Juliette Ramel (SWE) – Grand Prix second place

On her ride with Buriel K.H.:
“I was really happy with him. It’s very hot so that affects the horses. I had a small mistake in the pirouette and that counts double, so it was a bit expensive, but overall, I’m super happy with him. I didn’t want to tire him in the warm-up because when he gets tired, he gets stressed because he feels like he can’t do it. I do a little then walk, so he always stays fresh in his body and stays more relaxed.”

On competing at the World Equestrian Games:
“It’s great to be here for your country, of course, but it also comes with some pressure. We have a very strong team this year so I want to participate in doing well.”

Juliette Ramel and Sweden's Buriel K.H.
Juliette Ramel and Sweden’s Buriel K.H.

On training with Patrik Kittel:
“He gives me a lot of confidence and puts a lot of effort into myself and my horse. He believes in my horse and me too, so that gives me a lot of confidence. He is an amazing trainer and rider. He’s very helpful to me. My horse is a lot more relaxed now. If he walked in and they were applauding, he used to jump before. Patrik has helped a lot with that.”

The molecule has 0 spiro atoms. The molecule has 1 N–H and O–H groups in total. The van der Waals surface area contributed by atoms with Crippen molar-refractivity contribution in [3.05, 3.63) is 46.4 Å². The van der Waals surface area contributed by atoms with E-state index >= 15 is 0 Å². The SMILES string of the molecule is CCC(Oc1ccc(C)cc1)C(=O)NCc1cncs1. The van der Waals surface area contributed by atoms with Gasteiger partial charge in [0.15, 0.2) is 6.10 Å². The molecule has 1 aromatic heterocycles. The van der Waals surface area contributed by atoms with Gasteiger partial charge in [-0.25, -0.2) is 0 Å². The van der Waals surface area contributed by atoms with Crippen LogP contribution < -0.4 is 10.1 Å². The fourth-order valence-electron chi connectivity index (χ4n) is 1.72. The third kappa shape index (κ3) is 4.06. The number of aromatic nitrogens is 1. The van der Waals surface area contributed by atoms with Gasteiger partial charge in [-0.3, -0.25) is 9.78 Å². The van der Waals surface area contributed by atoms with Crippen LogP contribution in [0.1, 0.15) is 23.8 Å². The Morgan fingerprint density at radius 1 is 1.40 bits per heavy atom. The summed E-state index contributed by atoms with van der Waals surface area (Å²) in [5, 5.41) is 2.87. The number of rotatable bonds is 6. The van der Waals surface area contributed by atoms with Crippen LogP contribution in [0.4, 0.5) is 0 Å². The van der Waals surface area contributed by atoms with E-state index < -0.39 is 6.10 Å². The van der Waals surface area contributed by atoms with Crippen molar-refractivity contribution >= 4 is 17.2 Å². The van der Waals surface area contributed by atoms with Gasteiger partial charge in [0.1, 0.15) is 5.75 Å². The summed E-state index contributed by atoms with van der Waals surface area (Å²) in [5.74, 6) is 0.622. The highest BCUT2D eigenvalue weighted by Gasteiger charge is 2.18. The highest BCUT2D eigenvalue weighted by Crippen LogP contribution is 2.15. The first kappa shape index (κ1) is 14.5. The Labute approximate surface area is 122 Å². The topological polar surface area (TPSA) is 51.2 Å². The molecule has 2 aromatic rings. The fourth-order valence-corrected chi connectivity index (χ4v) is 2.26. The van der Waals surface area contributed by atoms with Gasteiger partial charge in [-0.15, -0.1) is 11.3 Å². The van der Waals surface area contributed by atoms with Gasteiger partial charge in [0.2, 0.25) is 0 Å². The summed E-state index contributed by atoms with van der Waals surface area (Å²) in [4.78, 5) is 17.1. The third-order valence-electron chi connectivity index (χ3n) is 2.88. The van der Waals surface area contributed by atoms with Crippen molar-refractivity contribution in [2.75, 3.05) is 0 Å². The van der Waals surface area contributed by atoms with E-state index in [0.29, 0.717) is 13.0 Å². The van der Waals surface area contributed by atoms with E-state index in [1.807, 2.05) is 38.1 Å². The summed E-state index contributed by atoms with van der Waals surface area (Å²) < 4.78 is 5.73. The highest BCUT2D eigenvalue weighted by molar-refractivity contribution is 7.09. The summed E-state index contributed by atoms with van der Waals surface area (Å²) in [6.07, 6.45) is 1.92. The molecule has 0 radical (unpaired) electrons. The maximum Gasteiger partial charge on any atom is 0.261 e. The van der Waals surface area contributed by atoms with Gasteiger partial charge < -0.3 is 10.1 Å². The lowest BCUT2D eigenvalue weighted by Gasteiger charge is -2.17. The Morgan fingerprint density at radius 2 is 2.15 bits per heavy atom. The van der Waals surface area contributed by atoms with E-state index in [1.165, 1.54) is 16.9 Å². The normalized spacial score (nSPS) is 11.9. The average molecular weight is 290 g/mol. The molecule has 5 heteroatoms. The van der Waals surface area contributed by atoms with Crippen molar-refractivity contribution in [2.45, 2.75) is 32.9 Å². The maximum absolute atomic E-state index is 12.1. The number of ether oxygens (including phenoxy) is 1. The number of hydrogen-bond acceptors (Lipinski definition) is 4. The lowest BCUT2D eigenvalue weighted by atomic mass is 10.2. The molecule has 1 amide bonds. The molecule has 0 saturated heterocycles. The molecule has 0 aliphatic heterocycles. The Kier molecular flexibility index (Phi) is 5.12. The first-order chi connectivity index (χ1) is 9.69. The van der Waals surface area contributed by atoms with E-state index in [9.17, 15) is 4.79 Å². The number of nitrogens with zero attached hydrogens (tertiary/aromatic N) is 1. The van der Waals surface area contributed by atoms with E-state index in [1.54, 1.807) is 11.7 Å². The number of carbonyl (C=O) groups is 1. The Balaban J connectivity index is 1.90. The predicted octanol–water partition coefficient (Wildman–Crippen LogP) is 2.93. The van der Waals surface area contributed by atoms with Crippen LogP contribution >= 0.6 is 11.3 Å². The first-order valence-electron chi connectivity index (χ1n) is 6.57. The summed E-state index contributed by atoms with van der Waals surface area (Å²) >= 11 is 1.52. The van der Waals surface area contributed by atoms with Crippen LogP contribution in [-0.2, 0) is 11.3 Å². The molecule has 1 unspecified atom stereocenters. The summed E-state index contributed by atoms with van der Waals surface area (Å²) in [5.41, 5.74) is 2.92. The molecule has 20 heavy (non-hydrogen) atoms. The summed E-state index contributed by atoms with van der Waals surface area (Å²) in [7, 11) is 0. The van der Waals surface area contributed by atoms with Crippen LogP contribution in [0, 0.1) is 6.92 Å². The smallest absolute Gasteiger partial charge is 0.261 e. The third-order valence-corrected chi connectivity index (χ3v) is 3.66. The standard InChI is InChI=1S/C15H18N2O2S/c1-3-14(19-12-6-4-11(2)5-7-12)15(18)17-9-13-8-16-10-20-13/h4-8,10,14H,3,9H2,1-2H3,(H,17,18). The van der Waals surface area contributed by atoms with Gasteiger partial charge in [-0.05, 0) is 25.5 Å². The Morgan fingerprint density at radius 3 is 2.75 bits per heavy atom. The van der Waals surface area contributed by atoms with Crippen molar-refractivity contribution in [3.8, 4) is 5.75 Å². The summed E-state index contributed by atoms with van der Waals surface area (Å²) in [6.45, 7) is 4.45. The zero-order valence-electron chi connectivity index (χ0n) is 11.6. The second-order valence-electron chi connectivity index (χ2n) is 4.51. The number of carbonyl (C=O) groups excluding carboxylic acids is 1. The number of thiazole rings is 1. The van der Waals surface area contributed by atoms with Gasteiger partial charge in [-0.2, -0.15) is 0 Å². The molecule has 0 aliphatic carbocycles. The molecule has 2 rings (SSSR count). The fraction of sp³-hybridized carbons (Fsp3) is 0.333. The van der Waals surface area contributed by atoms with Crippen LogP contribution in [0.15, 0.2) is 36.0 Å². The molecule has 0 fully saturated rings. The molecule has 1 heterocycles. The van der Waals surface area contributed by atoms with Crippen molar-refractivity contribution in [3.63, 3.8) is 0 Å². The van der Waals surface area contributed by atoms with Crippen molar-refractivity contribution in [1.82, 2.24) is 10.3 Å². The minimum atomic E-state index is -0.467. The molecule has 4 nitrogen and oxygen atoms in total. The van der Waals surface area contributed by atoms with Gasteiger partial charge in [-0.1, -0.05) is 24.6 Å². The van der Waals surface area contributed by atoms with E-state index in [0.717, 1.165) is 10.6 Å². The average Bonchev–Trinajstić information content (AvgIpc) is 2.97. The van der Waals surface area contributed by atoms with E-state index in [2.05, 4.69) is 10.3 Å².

Dorothee Schneider (GBR) – Grand Prix third place

On her ride with Sammy Davis Jr:
“We had a good extended trot and half-pass. The first passage could be a little closer under me, then the mistake in the piaffe because he was a little bit behind my legs. The passage was safe, as well as the walk. He doesn’t have the biggest walk, but I think in the test it was clear and calm. I had a good feeling in the piaffe and passage after that. We had improved pirouettes, and the extended canter felt good and in front of me. The best feeling from the piaffe-passage was down the final line. I’m happy with the test.”